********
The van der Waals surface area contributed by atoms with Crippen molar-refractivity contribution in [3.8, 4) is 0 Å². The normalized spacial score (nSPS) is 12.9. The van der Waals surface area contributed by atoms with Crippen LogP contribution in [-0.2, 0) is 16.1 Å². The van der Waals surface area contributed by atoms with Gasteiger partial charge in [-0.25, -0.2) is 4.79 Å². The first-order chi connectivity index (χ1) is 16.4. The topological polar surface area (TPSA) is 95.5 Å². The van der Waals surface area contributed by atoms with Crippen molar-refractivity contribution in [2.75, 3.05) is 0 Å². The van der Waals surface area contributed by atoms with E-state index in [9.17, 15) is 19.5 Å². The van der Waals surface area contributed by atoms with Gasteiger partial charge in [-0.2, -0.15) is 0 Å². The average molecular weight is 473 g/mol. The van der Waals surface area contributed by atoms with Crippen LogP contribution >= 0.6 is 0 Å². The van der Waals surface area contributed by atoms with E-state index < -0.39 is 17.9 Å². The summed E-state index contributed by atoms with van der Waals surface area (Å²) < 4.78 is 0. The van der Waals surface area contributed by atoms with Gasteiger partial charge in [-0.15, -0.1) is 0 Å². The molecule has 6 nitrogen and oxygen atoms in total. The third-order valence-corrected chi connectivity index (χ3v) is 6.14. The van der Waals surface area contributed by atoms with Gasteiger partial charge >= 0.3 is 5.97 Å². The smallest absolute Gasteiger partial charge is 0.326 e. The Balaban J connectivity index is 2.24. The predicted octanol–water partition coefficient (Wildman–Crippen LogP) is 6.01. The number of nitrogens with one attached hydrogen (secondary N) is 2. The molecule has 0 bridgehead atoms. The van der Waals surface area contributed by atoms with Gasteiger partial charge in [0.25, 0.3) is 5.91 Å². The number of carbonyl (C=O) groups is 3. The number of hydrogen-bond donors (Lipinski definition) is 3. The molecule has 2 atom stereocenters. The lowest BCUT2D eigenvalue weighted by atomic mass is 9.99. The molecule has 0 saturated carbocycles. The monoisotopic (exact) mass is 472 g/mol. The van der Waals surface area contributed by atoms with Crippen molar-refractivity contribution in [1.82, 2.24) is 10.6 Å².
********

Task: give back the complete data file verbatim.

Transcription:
The van der Waals surface area contributed by atoms with Crippen molar-refractivity contribution in [3.8, 4) is 0 Å². The normalized spacial score (nSPS) is 12.9. The van der Waals surface area contributed by atoms with Crippen LogP contribution in [-0.2, 0) is 16.1 Å². The van der Waals surface area contributed by atoms with Gasteiger partial charge in [-0.25, -0.2) is 4.79 Å². The first-order chi connectivity index (χ1) is 16.4. The topological polar surface area (TPSA) is 95.5 Å². The van der Waals surface area contributed by atoms with Crippen molar-refractivity contribution in [2.75, 3.05) is 0 Å². The van der Waals surface area contributed by atoms with E-state index in [9.17, 15) is 19.5 Å². The van der Waals surface area contributed by atoms with Gasteiger partial charge in [-0.2, -0.15) is 0 Å². The average molecular weight is 473 g/mol. The van der Waals surface area contributed by atoms with Crippen LogP contribution >= 0.6 is 0 Å². The van der Waals surface area contributed by atoms with E-state index < -0.39 is 17.9 Å². The summed E-state index contributed by atoms with van der Waals surface area (Å²) < 4.78 is 0. The van der Waals surface area contributed by atoms with Gasteiger partial charge in [-0.15, -0.1) is 0 Å². The molecule has 6 nitrogen and oxygen atoms in total. The third-order valence-corrected chi connectivity index (χ3v) is 6.14. The van der Waals surface area contributed by atoms with Gasteiger partial charge >= 0.3 is 5.97 Å². The smallest absolute Gasteiger partial charge is 0.326 e. The Balaban J connectivity index is 2.24. The predicted octanol–water partition coefficient (Wildman–Crippen LogP) is 6.01. The number of nitrogens with one attached hydrogen (secondary N) is 2. The molecule has 0 bridgehead atoms. The van der Waals surface area contributed by atoms with Gasteiger partial charge in [0.25, 0.3) is 5.91 Å². The number of carbonyl (C=O) groups is 3. The number of hydrogen-bond donors (Lipinski definition) is 3. The molecule has 2 atom stereocenters. The lowest BCUT2D eigenvalue weighted by atomic mass is 9.99. The molecule has 0 saturated carbocycles. The monoisotopic (exact) mass is 472 g/mol. The van der Waals surface area contributed by atoms with Crippen molar-refractivity contribution in [1.82, 2.24) is 10.6 Å².